I don’t go to Starbuck’s too often. I do when I travel, though. I think because Starbucks feels familiar.

It felt familiar in Saint Louis last week.

It felt familiar in Louisville and Fort Collins and even in Sydney a few weeks before.

And don’t know of any coffee houses for locals that compare to my local, Kean Coffee.

I think Kean has the best coffee you can find. The owner, Martin Deitrich, was awarded this distinguished coffee lifetime achievement award. From the International Guild of Coffee. (I’m not sure if that’s the name of the guild but his award was a really big deal and he told me they’ve only given like 9 of them, ever.)

Anyway, I don’t want to write about coffee right now. I want to write about… waste. And guilt. And ethics — what should one do?

I hate wasting stuff. But not as much as mom. My mother has a scarcity mentality. Or, she had it before the stroke. She spent her life trying to save and conserve stuff. She didn’t waste anything. I’m not even kidding. She would rewash those cheap plastic cups. She saved those wires they put on bread bags. Her mother, my Nonna, would rewash those cheap paper plates —the white ones that always had stains on them after use.

Mom was always walking around the house turning off lights in every room.

One time I walked in and found her on the dining room table. Literally standing up — a 70-year-old lady swaying around — removing half of the bulbs in the chandelier. To “save electricity.”

She could have killed herself.

I’d hate to live that way if I’m honest. I am most certainly a conservationist, but not her version. I don’t lose sleep over the fact that Americans are the most wasteful people on the planet. I think Mom did. I even think her scarcity mentality about waste could have led to her stroke.

A few years ago, she was doing a wedding. She was a florist. As a part-time thing. And she had all these white five-gallon buckets for the flowers. Like 20 of them. And after she made all the bouquets, there were all these empty buckets in her garage, half-filled with water. I saw her carrying one of them into the back yard. They were pretty heavy. Each one probably had three to four gallons. And one gallon of fresh water weighs over 8 pounds.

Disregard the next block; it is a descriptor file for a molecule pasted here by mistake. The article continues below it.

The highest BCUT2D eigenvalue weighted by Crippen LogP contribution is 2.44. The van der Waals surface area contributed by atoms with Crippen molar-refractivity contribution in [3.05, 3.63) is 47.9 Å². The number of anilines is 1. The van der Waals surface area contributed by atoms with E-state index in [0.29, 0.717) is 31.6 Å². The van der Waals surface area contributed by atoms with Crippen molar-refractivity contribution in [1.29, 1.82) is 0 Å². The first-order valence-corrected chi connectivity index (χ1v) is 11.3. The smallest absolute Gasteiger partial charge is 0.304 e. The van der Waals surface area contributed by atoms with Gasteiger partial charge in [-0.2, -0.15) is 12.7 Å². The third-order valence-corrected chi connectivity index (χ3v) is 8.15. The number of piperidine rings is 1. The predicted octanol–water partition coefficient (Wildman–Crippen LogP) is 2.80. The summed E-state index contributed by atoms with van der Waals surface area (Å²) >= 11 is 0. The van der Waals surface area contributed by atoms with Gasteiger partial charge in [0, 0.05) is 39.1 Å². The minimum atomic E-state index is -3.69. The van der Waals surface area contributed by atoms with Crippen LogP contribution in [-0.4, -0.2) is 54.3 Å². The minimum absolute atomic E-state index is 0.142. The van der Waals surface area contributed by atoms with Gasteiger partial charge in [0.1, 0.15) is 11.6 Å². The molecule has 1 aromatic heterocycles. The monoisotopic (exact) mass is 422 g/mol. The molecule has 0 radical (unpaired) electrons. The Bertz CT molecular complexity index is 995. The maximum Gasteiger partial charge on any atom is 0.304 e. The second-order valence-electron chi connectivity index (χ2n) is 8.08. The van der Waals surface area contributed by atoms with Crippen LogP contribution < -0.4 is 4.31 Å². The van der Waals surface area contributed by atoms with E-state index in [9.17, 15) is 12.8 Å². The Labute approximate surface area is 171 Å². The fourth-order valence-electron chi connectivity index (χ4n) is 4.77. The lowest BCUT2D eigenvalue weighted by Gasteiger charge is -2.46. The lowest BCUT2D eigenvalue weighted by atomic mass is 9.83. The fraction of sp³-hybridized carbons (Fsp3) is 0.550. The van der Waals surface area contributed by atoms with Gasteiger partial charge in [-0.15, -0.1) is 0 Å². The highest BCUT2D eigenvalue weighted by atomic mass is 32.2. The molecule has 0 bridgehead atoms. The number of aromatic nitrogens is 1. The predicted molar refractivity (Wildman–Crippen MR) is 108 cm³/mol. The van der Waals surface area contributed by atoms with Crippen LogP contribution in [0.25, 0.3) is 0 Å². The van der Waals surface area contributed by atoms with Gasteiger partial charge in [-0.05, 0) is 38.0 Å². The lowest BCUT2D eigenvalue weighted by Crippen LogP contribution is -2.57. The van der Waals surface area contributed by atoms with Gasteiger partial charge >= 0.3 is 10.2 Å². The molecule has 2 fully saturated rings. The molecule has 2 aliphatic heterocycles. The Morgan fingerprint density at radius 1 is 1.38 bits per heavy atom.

So I ask my 70-year-old mother who’s lugging this 30-pound bucket of water, “Mom, what are you doing? Do you need help?”

Mom didn’t ever really like help with things. She was kind of a martyr in a way. So I just jumped in to help her because I didn’t want her to break her back.

In her garage was a sink. So I grabbed one of the buckets. I went to empty it (in the obvious place where anyone would empty a bucket of water). Mom intervenes: “Don’t waste the water, you can use it to water the plants in the back yard!”

She was serious and emotional. Scarcity mentality does that to you. I’m not even kidding, it can make you almost crazy.

Three to four gallons of water costs way less than a penny. And there was no drought; we were past that. So I’m like, “Mom, seriously, a gallon of water costs about $.001 cent!” I can be pretty logical sometimes and as I get older I’m realizing that sometimes emotion can dwarf logic. But I wasn’t thinking about that, I just didn’t want to carry all these buckets to the back yard to save an entire penny.

And then she, in the martyry way of hers, grabs it out of my had, “Fine, I’ll do it myself,” and she starts lugging it away so she could live by her scarcity mentality

“Okay Mom, I’ll conserve that water!” I didn’t have to, but the thought of watching her would have made me feel really guilty and I hate feeling guilty, especially when it comes to my mom. I think most sons don’t want to feel guilty for letting their moms down.

When I go to Starbucks, when I travel, I always ask them to not give me a plastic lid. But it’s not not in the spirit of my conservationist mother. I like to drink coffee and everything else out of the glass or cup. Those lids get in the way. I don’t use straws. Not because of my mild conservationist proclivities and mom’s indoctrination, but because I just prefer to sip out of the cup. It tastes better.

Last week in Saint Louis, I told the barista, “No lid please,” but then she quickly slipped one of these sleeves on the cup. I almost inturrupted her effeciency. But she pretty much had it already slipped on so I didn’t want to be one of those kinds of customers that’s always so picky about every little thing.

But while I was drinking my grande latte with an extra shot and whole milk (why would anyone ever drink nonfat milk?) I kept thinking about that sleave.

And the Starbuck Lady on it.

And I felt the Starbucks Lady’s eyes were Mom’s eyes — glaring at me, with that guilting look of hers, the one she used when I didn’t want to save her that penny.

Don’t you dare dare throw away this sleeve.

I stressed for 10 minutes about this utterly insignificant first world problem — or not so first world problem. Me and my overthinking — or not over thinking — about this shred of recycled paper.

Two simultaneous thoughts — “Don’t disappoint mom who is staring at me and “This sleave is utterly insignificant to the issue of global waste.”

I finaly stand. I returned the sleeve to the barista: “I won’t need this anymore.” She shoots me an “oh brother” look.

I felt I did the right thing, the barista did not.

But mom matters more.